Avi Mayer, prominent pro-Israel activist, named editor of the Jerusalem Post

Social media influencer takes over from Yaakov Katz, who served as editor for 7 years and will continue to contribute a weekly column to the paper

AJC managing director of global communications Avi Mayer presents the findings of a new survey of anti-Semitism in the US to the Knesset Aliya Committee, October 27, 2020. (Screenshot)
AJC managing director of global communications Avi Mayer presents the findings of a new survey of anti-Semitism in the US to the Knesset Aliya Committee, October 27, 2020. (Screenshot)

JTA — Avi Mayer, a pro-Israel activist and communications professional with a large following on social media, has been named the next editor-in-chief of The Jerusalem Post.

Mayer, 38, will take over for the current editor of the 90-year-old English language newspaper in mid-April, after Passover.

“I look forward to working with the Post’s outstanding staff to continue upholding the highest standards of journalistic excellence, to offer our readers content of relevance and quality, to fortify the paper’s position as a leading media outlet in Israel and the Jewish world, and to lead it into the future,” Mayer said in a statement, according to the Post.

Mayer, who was born in New York and lives in Jerusalem, comes to the role with a background in communications and online activism rather than journalism. He most recently served as the managing director of global communications and public affairs for the American Jewish Committee, and previously served as the spokesperson for the Jewish Agency for Israel.

He also served in the spokesperson’s unit of the Israel Defense Forces. Before enlisting, Mayer briefly worked for Eretz Acheret, an Israeli magazine that has ceased publication.

But Mayer is perhaps best known for his presence on Twitter, where he has more than 140,000 followers; posts a mix of news updates, advocacy for Israel and pictures of freshly baked challah; and has clashed with anti-Israel accounts.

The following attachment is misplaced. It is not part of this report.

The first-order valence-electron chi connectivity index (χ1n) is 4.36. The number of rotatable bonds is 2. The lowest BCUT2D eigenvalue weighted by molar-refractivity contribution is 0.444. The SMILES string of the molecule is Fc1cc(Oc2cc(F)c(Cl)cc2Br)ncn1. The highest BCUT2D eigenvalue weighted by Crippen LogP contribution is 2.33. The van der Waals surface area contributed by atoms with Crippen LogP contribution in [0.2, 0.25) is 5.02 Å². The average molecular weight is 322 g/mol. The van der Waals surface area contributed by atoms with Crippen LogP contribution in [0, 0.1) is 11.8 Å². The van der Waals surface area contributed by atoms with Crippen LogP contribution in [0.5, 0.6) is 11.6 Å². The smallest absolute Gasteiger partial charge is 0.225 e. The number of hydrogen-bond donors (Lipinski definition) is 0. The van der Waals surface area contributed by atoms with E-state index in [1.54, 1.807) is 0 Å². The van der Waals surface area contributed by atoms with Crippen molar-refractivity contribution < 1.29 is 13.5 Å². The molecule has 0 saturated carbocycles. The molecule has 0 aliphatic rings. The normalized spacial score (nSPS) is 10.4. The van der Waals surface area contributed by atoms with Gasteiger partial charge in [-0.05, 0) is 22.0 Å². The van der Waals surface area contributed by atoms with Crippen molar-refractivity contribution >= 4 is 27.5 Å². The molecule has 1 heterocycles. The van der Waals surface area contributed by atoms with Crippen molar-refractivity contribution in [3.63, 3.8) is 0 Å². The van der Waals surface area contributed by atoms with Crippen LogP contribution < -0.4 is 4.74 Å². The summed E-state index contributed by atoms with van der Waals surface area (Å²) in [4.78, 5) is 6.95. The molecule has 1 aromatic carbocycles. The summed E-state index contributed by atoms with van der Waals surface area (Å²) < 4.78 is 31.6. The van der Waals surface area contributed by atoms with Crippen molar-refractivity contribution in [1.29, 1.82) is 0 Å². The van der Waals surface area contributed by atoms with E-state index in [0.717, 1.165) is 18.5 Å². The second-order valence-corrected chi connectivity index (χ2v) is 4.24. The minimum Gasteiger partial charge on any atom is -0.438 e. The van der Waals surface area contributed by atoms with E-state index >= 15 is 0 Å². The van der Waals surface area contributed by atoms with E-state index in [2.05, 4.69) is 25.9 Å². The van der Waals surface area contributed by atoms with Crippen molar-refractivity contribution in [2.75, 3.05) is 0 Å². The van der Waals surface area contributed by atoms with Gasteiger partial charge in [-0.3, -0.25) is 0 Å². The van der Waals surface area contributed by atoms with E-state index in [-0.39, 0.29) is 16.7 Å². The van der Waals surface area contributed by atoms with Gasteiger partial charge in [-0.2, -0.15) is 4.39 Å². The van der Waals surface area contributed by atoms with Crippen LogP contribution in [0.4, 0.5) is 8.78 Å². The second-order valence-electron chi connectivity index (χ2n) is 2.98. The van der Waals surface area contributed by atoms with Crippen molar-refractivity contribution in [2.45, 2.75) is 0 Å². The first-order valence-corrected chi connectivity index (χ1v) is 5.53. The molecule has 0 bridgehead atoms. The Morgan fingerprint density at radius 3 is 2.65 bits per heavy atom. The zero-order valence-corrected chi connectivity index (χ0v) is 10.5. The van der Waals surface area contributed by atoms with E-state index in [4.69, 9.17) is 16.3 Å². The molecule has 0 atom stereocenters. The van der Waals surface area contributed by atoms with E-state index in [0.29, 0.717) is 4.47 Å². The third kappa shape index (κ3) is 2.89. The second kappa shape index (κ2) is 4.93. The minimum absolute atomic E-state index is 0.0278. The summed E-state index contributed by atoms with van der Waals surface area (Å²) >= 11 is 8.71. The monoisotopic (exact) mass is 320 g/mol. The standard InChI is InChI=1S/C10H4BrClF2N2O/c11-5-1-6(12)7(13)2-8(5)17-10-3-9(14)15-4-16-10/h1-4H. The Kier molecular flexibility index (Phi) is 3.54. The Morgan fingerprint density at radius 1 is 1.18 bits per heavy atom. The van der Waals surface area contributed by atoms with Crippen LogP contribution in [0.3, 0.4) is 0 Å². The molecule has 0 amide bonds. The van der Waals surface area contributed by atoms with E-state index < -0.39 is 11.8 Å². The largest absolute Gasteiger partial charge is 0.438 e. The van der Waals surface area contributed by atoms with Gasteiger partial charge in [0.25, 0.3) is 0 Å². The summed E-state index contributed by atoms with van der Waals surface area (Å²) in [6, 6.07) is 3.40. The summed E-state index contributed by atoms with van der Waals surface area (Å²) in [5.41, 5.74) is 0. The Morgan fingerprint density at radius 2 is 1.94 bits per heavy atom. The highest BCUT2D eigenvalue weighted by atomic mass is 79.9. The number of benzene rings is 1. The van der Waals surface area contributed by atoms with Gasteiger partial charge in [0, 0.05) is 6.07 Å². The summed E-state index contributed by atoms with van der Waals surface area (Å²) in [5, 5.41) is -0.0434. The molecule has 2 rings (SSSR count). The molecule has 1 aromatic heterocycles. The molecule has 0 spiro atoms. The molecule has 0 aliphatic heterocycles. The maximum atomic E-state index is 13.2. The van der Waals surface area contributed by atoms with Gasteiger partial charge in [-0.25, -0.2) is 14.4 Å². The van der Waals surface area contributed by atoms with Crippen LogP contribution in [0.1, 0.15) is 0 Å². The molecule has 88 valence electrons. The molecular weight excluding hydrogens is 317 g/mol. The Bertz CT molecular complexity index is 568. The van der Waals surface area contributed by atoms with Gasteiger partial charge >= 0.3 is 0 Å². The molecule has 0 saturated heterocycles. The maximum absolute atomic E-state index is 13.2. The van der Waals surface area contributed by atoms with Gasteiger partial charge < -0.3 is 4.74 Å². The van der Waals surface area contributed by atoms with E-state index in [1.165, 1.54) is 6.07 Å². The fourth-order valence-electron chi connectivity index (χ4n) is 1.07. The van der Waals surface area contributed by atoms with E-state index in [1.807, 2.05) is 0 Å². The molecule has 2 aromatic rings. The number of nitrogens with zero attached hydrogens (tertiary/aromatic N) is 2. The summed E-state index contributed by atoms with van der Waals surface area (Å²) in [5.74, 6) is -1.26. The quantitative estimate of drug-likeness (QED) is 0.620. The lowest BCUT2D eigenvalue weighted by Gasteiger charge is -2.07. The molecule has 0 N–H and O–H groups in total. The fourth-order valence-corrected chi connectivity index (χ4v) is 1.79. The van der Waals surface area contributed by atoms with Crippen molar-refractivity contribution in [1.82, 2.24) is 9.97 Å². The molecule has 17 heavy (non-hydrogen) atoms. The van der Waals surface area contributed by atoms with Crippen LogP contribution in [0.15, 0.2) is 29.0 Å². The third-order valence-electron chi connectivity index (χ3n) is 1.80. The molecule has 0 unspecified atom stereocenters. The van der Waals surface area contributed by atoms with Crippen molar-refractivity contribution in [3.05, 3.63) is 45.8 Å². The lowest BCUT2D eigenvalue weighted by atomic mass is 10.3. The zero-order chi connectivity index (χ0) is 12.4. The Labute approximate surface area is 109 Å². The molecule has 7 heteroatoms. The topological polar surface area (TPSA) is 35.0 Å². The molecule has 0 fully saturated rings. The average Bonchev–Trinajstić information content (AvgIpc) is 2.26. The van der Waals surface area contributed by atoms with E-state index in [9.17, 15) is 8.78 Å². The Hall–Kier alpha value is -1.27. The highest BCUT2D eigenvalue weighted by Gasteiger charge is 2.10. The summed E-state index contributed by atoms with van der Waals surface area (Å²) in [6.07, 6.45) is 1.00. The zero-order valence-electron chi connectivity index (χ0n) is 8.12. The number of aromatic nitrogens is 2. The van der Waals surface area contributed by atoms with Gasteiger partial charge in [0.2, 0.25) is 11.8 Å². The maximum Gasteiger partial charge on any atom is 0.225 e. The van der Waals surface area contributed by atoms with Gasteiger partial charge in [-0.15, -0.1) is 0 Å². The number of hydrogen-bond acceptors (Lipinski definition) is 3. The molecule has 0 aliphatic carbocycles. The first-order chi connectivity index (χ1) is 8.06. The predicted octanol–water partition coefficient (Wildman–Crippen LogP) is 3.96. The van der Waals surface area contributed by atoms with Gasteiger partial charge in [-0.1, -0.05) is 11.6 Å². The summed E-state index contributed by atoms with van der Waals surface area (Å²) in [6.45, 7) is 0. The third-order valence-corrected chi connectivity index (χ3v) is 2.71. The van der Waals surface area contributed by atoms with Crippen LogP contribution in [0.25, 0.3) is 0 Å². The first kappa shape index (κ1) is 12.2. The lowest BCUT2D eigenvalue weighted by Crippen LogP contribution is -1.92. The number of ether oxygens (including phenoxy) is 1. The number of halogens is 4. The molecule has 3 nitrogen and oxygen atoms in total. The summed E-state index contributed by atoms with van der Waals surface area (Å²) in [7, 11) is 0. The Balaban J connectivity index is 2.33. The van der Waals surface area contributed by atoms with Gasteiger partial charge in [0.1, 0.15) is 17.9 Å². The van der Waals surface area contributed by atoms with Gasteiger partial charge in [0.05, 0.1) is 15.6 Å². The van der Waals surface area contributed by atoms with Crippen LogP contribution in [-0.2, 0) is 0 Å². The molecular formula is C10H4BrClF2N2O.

His appointment comes at a time of upheaval in Israel, as the country’s right-wing government pursues an overhaul of the judicial system that would sap the Supreme Court of much of its power and independence. The legislation’s backers say it would give voice to the country’s right-wing majority, but it has sharply divided the country, led to mass street protests and spurred a diverse chorus of public figures to criticize the reform as a danger to Israeli democracy.

His recent posts on Israel’s current judicial crisis have mostly focused on documenting the protests, though he has expressed his opinion in Hebrew from time to time on Israeli domestic politics. Mayer tweeted the word “insane” regarding news that the far-right national security minister, Itamar Ben-Gvir, was halting a program because it was run by the American Jewish Joint Distribution Committee, which Ben-Gvir called “leftist.”

And Mayer tweeted regarding President Isaac Herzog’s compromise plan on judicial reform, “The outline has been presented. The time has come for both sides to climb down from their trees and begin dialogue — enough.”

That position appears to dovetail with The Jerusalem Post’s editorial stance, which has recently criticized Prime Minister Benjamin Netanyahu and urged compromise on his coalition’s judicial overhaul.

The Jerusalem Post, founded in 1932, was for decades the most prominent English-language newspaper published in Israel. Now it is one of several news organizations covering Israel in English, including The Times of Israel, and an English-language edition of the Hebrew newspaper Haaretz.

It is owned by Eli Azur, who also owns multiple Hebrew-language outlets. In recent decades, the paper, published six days a week in print, has been seen as right-leaning, though its website touts the paper’s “centrist and pluralistic stance.”

Yaakov Katz, the outgoing editor, served in the role for seven years and will continue to write a column for the paper. Katz formerly served as the paper’s military correspondent and worked as an advisor to future Israeli prime minister Naftali Bennett before becoming editor-in-chief.

The newspaper’s previous editors include Bret Stephens, who is now a conservative columnist for the New York Times, and David Horovitz, who went on to found The Times of Israel.

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